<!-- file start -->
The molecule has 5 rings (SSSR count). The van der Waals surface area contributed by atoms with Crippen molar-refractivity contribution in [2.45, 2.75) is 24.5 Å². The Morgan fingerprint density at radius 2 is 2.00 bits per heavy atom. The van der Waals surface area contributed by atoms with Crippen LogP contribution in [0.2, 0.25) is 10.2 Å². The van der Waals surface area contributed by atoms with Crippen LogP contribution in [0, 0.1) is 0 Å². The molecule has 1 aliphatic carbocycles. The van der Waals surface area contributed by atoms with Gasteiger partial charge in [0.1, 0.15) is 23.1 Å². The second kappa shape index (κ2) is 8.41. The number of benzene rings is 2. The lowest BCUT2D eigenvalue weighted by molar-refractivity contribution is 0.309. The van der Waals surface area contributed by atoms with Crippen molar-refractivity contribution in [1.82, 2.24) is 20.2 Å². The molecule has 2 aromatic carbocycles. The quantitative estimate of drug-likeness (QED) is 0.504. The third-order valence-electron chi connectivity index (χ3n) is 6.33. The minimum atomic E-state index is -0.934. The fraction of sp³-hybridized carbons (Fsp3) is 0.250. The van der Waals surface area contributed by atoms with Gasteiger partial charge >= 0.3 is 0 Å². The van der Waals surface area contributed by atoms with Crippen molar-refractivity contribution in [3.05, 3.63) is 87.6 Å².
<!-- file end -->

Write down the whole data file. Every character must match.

The molecule has 5 rings (SSSR count). The van der Waals surface area contributed by atoms with Crippen molar-refractivity contribution in [2.45, 2.75) is 24.5 Å². The Morgan fingerprint density at radius 2 is 2.00 bits per heavy atom. The van der Waals surface area contributed by atoms with Crippen LogP contribution in [0.2, 0.25) is 10.2 Å². The van der Waals surface area contributed by atoms with Crippen LogP contribution in [0, 0.1) is 0 Å². The molecule has 1 aliphatic carbocycles. The van der Waals surface area contributed by atoms with Gasteiger partial charge in [0.1, 0.15) is 23.1 Å². The second kappa shape index (κ2) is 8.41. The number of benzene rings is 2. The lowest BCUT2D eigenvalue weighted by molar-refractivity contribution is 0.309. The van der Waals surface area contributed by atoms with Crippen molar-refractivity contribution in [1.82, 2.24) is 20.2 Å². The molecule has 2 aromatic carbocycles. The quantitative estimate of drug-likeness (QED) is 0.504. The third-order valence-electron chi connectivity index (χ3n) is 6.33. The minimum atomic E-state index is -0.934. The fraction of sp³-hybridized carbons (Fsp3) is 0.250. The van der Waals surface area contributed by atoms with Gasteiger partial charge >= 0.3 is 0 Å². The van der Waals surface area contributed by atoms with Crippen molar-refractivity contribution in [3.05, 3.63) is 87.6 Å².